A meticulous task: Picking a new JS framework
Our main product was created in 2015. Back then, ReactJS wasn’t yet very mature, VueJS was still a baby, and Angular 2 was not yet a thing! So at this moment, AngularJS was a good framework option, as it was well maintained, old enough to be stable, and had the biggest community. It was also something we were familiar with :)
As the original framework was AngularJS, you would assume (and we thought the same) that a migration to latest Angular would be the easiest. But we found out that going from AngularJS 1.5 to Angular 8 would be a huge gap, and it would be as complicated as migrating to any other framework. Angular 2+ has very little to do with Angular 2-.
So without an easy choice, we started to look around for new competitors, and there were a quite a few of them! The stars of the moment were Angular, VueJS, React, and VanillaJS (when knowing the scope of the project, this last one was obviously more a fantasy than an actual choice).
The most important things to keep in mind while choosing a framework is to know why do you need one at all, what it’s going to be used for, and by whom!
A good way to find out the need for frameworks is to define what’s fairly simple (things most people do in their web apps) and what’s more complex (very specialised things that we do) in our product. That’s what we did!
This way, we found out that our product has a fair number of distinctive qualities from the perspective of a frontend developer:
We also identified that the main complex technical points are:
Another important consequence of the framework choice is that all the current developers have to understand the technology enough to use it, and to like it enough so they want to continue using it. It will also drive the recruitment orientation, as we would have to look for future developer with skills in the chosen framework, or at least with motivation to learn and use it. Nobody is looking to use AngularJS on their next cool project!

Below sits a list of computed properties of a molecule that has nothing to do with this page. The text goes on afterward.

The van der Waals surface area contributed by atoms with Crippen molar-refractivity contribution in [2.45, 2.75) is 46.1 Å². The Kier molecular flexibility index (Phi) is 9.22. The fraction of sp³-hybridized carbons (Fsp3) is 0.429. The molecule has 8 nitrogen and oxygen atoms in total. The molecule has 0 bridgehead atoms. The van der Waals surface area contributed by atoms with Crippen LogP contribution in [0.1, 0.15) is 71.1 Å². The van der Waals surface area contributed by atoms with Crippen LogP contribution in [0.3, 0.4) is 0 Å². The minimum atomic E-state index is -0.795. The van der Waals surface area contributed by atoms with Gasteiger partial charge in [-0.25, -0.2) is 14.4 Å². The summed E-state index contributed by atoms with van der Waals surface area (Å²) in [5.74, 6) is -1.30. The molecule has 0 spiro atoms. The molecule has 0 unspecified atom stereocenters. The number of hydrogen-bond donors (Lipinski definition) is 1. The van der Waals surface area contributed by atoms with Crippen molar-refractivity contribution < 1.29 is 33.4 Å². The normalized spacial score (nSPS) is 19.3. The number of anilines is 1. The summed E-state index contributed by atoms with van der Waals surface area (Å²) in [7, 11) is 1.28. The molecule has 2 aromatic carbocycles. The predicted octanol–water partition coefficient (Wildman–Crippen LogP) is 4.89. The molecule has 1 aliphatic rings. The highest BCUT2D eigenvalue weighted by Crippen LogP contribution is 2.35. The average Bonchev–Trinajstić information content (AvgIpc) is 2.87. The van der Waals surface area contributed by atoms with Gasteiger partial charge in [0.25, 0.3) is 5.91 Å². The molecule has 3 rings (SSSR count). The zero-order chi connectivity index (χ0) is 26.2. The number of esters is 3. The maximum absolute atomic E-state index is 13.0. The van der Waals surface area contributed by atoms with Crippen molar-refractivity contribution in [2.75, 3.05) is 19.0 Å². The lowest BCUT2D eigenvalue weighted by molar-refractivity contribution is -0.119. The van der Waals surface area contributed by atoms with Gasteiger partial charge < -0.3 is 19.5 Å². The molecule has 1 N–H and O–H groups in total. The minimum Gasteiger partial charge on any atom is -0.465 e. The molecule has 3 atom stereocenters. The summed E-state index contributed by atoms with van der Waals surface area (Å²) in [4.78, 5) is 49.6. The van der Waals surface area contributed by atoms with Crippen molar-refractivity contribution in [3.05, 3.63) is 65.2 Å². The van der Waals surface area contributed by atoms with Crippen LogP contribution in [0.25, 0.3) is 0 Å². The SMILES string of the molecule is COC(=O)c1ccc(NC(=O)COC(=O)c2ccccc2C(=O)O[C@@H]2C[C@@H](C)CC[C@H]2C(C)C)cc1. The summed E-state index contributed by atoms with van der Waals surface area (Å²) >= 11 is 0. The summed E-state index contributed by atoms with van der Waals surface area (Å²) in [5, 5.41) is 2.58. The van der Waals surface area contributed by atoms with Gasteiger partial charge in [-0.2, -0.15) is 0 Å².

From that perspective, an framework with a good hype on the market, easy to learn, as well as the ability to continue writing in JS, HTML and SASS, would make it easier to recruit new developers and to keep existing ones.
This analysis lead us to believe we were in the need for a lightweight framework with efficient state management, that would minimise the choices we would have to make as developer, in order to keep consistency between components written by different people, while enforcing good practices.
Now that we had a better idea of what we needed, we went through the nasty job of comparing frameworks by listing the pros and cons, testing performances, evaluating code cleanness, and checking good practices. There are many framework comparison articles out there, we read a bunch, built some prototypes and compiled an overview of our thoughts below.
|Created by||Evan You|
|Hype (github stars)||51K||136K||148K|
|Key advantage||Full MVC||Native Apps||Separation of Concerns|
|CLI & tools||+++||++||+++|
|Enforcing good practices||++||+||+++|
So, first thing to note here is that the these three framework are the real deal, all of them are good choices! They have strong communities, are mature, used by big companies, come with great documentation and have better performance than pretty much everything else on the market!
It’s just up to you to decide which one fits the use you are going to make of it, and the team that’s going to use it!
That said, in our case, after a quick try on each of the three main frameworks, we first eliminated Angular because of it’s size, complexity, learning curve steepness, and lack of flexibility. But the choice between React and VueJS was more complicated.
Both were flexible enough, had good practices, a nice and growing community, great performance due to their reactiveness, and good overall feeling when being used by the dev team. VueJS has a faster learning curve. It also keeps it simple using JS/HTML/SASS, and being able to update to pretty much any language component by component. Finally, the team loved having each component in just one file, having a CLI to easily interact with webpack building process. We were also seduced by the simplicity of routing (vue-router) and state management (vuex).
So after a few POC using VueJS to rewrite some basic components of our in-house library, the choice was made: we would use VueJS!
Now the main question was: how are we going to migrate our product smoothly, avoiding any regressions, continuing to improve the product with new features and deploying weekly? But we will answer that in detail in another article!
Remy @ 2019-09-24